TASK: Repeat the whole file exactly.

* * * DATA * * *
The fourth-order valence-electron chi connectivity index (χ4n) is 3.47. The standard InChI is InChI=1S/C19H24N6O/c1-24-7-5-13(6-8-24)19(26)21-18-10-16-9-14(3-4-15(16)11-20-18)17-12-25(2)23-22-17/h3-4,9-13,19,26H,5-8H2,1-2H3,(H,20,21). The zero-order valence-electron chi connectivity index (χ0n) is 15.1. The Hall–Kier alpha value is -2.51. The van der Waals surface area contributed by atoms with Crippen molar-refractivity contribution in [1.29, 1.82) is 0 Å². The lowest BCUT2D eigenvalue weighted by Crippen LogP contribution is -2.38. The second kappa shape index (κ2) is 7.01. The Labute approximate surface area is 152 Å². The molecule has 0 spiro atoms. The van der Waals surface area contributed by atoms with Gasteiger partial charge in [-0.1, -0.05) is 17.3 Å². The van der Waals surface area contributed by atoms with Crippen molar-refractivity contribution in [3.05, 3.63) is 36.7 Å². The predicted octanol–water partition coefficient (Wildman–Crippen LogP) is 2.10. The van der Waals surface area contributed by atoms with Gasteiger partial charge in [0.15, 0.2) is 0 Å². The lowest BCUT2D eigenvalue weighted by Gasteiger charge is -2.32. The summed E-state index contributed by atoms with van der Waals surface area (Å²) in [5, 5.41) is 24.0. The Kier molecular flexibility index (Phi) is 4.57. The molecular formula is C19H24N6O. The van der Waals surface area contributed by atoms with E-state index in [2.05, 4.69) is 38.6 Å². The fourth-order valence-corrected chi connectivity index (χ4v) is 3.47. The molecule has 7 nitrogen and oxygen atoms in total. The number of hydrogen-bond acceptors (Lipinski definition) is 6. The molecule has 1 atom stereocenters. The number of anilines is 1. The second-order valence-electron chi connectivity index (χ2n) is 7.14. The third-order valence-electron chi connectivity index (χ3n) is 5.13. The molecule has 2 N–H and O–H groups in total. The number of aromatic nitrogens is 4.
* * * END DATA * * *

The fourth-order valence-electron chi connectivity index (χ4n) is 3.47. The standard InChI is InChI=1S/C19H24N6O/c1-24-7-5-13(6-8-24)19(26)21-18-10-16-9-14(3-4-15(16)11-20-18)17-12-25(2)23-22-17/h3-4,9-13,19,26H,5-8H2,1-2H3,(H,20,21). The zero-order valence-electron chi connectivity index (χ0n) is 15.1. The Hall–Kier alpha value is -2.51. The van der Waals surface area contributed by atoms with Crippen molar-refractivity contribution in [1.29, 1.82) is 0 Å². The lowest BCUT2D eigenvalue weighted by Crippen LogP contribution is -2.38. The second kappa shape index (κ2) is 7.01. The Labute approximate surface area is 152 Å². The molecule has 0 spiro atoms. The van der Waals surface area contributed by atoms with Gasteiger partial charge in [-0.1, -0.05) is 17.3 Å². The van der Waals surface area contributed by atoms with Crippen molar-refractivity contribution in [3.05, 3.63) is 36.7 Å². The predicted octanol–water partition coefficient (Wildman–Crippen LogP) is 2.10. The van der Waals surface area contributed by atoms with Gasteiger partial charge in [0.15, 0.2) is 0 Å². The lowest BCUT2D eigenvalue weighted by Gasteiger charge is -2.32. The summed E-state index contributed by atoms with van der Waals surface area (Å²) in [5, 5.41) is 24.0. The Kier molecular flexibility index (Phi) is 4.57. The molecular formula is C19H24N6O. The van der Waals surface area contributed by atoms with E-state index in [2.05, 4.69) is 38.6 Å². The fourth-order valence-corrected chi connectivity index (χ4v) is 3.47. The molecule has 7 nitrogen and oxygen atoms in total. The number of hydrogen-bond acceptors (Lipinski definition) is 6. The molecule has 1 atom stereocenters. The number of anilines is 1. The second-order valence-electron chi connectivity index (χ2n) is 7.14. The third-order valence-electron chi connectivity index (χ3n) is 5.13. The molecule has 2 N–H and O–H groups in total. The number of aromatic nitrogens is 4.